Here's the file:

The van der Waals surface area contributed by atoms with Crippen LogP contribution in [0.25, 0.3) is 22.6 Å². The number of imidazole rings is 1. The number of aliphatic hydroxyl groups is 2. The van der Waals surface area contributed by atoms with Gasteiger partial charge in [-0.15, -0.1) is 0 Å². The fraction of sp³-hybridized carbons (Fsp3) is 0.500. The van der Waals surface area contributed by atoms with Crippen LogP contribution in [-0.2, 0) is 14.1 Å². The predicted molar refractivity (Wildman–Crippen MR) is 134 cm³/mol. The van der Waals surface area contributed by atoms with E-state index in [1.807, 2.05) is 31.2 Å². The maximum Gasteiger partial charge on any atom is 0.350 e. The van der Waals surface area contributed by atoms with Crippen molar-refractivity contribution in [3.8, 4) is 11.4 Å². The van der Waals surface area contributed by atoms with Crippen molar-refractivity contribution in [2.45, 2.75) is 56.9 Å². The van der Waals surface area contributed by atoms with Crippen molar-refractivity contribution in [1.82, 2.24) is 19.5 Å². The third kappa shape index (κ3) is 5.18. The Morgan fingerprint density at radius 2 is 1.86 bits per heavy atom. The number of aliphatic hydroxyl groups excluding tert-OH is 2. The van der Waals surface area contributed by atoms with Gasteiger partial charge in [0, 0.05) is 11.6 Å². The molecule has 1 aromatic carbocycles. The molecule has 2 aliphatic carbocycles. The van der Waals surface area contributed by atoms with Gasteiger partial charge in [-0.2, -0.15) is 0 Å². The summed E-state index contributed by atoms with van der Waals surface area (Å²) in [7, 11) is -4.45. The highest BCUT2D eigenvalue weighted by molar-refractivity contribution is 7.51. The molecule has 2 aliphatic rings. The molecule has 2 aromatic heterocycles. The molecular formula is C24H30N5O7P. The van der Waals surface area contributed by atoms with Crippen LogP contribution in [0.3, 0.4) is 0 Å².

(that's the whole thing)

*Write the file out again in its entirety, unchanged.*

The van der Waals surface area contributed by atoms with Crippen LogP contribution in [0.25, 0.3) is 22.6 Å². The number of imidazole rings is 1. The number of aliphatic hydroxyl groups is 2. The van der Waals surface area contributed by atoms with Gasteiger partial charge in [-0.15, -0.1) is 0 Å². The fraction of sp³-hybridized carbons (Fsp3) is 0.500. The van der Waals surface area contributed by atoms with Crippen LogP contribution in [-0.2, 0) is 14.1 Å². The predicted molar refractivity (Wildman–Crippen MR) is 134 cm³/mol. The van der Waals surface area contributed by atoms with E-state index in [1.807, 2.05) is 31.2 Å². The maximum Gasteiger partial charge on any atom is 0.350 e. The van der Waals surface area contributed by atoms with Crippen molar-refractivity contribution in [3.8, 4) is 11.4 Å². The van der Waals surface area contributed by atoms with Crippen molar-refractivity contribution in [2.45, 2.75) is 56.9 Å². The van der Waals surface area contributed by atoms with Crippen molar-refractivity contribution in [1.82, 2.24) is 19.5 Å². The third kappa shape index (κ3) is 5.18. The Morgan fingerprint density at radius 2 is 1.86 bits per heavy atom. The number of aliphatic hydroxyl groups excluding tert-OH is 2. The van der Waals surface area contributed by atoms with Gasteiger partial charge in [0, 0.05) is 11.6 Å². The molecule has 1 aromatic carbocycles. The molecule has 2 aliphatic carbocycles. The van der Waals surface area contributed by atoms with Gasteiger partial charge in [-0.2, -0.15) is 0 Å². The summed E-state index contributed by atoms with van der Waals surface area (Å²) in [7, 11) is -4.45. The highest BCUT2D eigenvalue weighted by molar-refractivity contribution is 7.51. The molecule has 2 aliphatic rings. The molecule has 2 aromatic heterocycles. The molecular formula is C24H30N5O7P. The van der Waals surface area contributed by atoms with Crippen LogP contribution in [0.3, 0.4) is 0 Å².